I held the baby’s head while Dr Yuli said, ‘It’s exactly what I taught you in class, stay calm, you can do it’. I was numbed. My hands moved automatically, very obedient to her verbal instructions. The baby squeezed through the passage faster than I expected. A series of pictures flashed through my head. The tension eased, the baby slid out. I clamped the umbilical cord and cut it. The baby cried. I let out a sigh of relief. I was stunned.

The world is a beautiful world.

‘Show it to the mother’ a voice instructed, breaking my thoughts.
Right. I held the baby in front of the mother.
‘Lelaki atau perempuan?’ Dr Yuli asked the mother on my behalf.
‘Perempuan’ she answered, almost breathless.
‘Congratulations!’ I said excitedly.
‘Thank you everyone’, she replied with a smile.

The midwife cleaned the baby and wrapped her in warm sheets.

‘Your first time?’ the Doctor asked.
Yes, I replied. I wondered when she started realizing it.
Congratulations, she said. Thanks Doctor, I replied.

Blood was taken. Lower abdomen massaged, placental delivered and checked. My heart sang happily, as I cleaned up the mess, helped the mother to change and tried to make her as comfortable as possible.

It was a full term 2.54kg baby girl delivered via spontaneous vertex delivery after 12 minutes in second stage. Baby’s Apgar scores were 9/10. Placental and membranes were completely delivered and they weight 600mg. Cord pH was 7.306. Estimated blood loss was 200cc.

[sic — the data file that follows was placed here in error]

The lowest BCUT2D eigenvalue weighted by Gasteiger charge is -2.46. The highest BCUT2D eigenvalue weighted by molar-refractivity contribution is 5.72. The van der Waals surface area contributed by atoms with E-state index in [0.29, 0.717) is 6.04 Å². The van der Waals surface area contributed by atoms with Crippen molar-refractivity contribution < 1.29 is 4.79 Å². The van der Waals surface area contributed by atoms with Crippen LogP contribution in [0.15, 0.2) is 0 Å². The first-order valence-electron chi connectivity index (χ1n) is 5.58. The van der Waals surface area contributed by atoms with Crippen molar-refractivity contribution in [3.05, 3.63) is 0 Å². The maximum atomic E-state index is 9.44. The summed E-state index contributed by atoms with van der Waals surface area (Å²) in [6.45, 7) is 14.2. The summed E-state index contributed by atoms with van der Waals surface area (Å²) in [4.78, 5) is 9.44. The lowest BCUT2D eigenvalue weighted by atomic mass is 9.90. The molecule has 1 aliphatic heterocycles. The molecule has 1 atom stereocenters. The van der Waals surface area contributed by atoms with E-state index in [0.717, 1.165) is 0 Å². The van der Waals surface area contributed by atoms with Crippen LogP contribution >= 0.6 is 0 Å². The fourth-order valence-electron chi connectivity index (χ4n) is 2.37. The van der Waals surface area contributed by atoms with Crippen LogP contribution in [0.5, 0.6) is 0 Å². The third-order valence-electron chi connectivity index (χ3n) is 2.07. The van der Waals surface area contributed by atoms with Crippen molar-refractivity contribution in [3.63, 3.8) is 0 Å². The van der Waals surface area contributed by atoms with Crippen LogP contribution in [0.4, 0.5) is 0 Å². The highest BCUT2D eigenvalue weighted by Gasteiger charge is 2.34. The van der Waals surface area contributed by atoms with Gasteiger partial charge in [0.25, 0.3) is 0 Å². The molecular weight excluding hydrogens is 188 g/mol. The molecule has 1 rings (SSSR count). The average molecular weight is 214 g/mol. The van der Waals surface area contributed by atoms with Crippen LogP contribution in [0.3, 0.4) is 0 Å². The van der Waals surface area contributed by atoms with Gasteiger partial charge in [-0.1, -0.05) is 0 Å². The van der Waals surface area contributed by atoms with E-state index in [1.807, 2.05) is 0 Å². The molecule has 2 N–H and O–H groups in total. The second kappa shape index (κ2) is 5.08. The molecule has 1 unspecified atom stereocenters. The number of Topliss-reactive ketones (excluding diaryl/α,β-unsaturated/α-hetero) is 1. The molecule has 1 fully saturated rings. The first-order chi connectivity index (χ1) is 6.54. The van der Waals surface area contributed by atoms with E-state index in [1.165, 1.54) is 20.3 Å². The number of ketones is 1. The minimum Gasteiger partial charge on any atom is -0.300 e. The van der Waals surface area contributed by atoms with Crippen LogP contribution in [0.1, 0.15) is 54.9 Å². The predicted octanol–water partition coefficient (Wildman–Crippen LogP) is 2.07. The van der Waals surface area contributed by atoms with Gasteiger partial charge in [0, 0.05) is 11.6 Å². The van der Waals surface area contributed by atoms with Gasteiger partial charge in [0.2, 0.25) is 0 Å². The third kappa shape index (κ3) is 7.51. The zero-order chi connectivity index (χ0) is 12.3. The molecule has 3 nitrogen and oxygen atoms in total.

I conducted my first delivery that day.

Her name was Aifa Amira.
I brought life to Earth.

Correction: God created life. The parents bought life to Earth. The team and I merely facilitate. But it felt so good. Delivery of a child is a magical experience. And I was glad Dr Yuli was so nice, and even more glad that it was a successful delivery.

I called my mum that day and shared with her my experience. I never felt so thankful and appreciative of the pain she went through. She agreed with the rest of the world that labour pain was the worst pain on Earth. She added that I was a very stubborn baby, (still very stubborn now). They had to forcep me out. Okay, let’s not imagine how I might have looked during the first few days of my life.